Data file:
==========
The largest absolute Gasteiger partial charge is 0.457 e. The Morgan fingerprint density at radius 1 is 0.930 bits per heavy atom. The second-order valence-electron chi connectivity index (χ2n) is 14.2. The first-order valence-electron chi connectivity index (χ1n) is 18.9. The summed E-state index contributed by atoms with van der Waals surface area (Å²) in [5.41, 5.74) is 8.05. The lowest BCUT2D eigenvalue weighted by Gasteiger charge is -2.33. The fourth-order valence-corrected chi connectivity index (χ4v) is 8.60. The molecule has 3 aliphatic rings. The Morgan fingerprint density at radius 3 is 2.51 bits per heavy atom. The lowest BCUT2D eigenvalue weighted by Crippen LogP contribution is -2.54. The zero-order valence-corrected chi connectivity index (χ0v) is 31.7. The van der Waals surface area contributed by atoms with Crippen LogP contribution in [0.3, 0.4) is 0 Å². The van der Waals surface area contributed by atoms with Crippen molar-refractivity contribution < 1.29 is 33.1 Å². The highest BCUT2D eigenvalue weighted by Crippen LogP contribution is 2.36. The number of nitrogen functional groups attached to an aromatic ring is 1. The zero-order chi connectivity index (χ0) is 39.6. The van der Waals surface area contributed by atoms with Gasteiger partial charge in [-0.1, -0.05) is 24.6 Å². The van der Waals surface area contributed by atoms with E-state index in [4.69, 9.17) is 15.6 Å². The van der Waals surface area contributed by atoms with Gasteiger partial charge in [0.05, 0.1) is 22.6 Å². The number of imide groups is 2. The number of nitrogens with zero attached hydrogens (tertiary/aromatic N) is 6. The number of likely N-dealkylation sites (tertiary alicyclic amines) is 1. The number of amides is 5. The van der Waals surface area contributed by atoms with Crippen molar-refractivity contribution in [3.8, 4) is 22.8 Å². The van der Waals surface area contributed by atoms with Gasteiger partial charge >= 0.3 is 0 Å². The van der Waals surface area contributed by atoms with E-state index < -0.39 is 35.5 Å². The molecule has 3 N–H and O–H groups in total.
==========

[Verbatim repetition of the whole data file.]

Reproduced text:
The largest absolute Gasteiger partial charge is 0.457 e. The Morgan fingerprint density at radius 1 is 0.930 bits per heavy atom. The second-order valence-electron chi connectivity index (χ2n) is 14.2. The first-order valence-electron chi connectivity index (χ1n) is 18.9. The summed E-state index contributed by atoms with van der Waals surface area (Å²) in [5.41, 5.74) is 8.05. The lowest BCUT2D eigenvalue weighted by Gasteiger charge is -2.33. The fourth-order valence-corrected chi connectivity index (χ4v) is 8.60. The molecule has 3 aliphatic rings. The Morgan fingerprint density at radius 3 is 2.51 bits per heavy atom. The lowest BCUT2D eigenvalue weighted by Crippen LogP contribution is -2.54. The zero-order valence-corrected chi connectivity index (χ0v) is 31.7. The van der Waals surface area contributed by atoms with Crippen LogP contribution in [0.3, 0.4) is 0 Å². The van der Waals surface area contributed by atoms with Crippen molar-refractivity contribution < 1.29 is 33.1 Å². The highest BCUT2D eigenvalue weighted by Crippen LogP contribution is 2.36. The number of nitrogen functional groups attached to an aromatic ring is 1. The zero-order chi connectivity index (χ0) is 39.6. The van der Waals surface area contributed by atoms with Gasteiger partial charge in [-0.1, -0.05) is 24.6 Å². The van der Waals surface area contributed by atoms with E-state index in [4.69, 9.17) is 15.6 Å². The van der Waals surface area contributed by atoms with Gasteiger partial charge in [0.05, 0.1) is 22.6 Å². The number of imide groups is 2. The number of nitrogens with zero attached hydrogens (tertiary/aromatic N) is 6. The number of likely N-dealkylation sites (tertiary alicyclic amines) is 1. The number of amides is 5. The van der Waals surface area contributed by atoms with Crippen molar-refractivity contribution in [3.8, 4) is 22.8 Å². The van der Waals surface area contributed by atoms with Gasteiger partial charge >= 0.3 is 0 Å². The van der Waals surface area contributed by atoms with E-state index < -0.39 is 35.5 Å². The molecule has 3 N–H and O–H groups in total.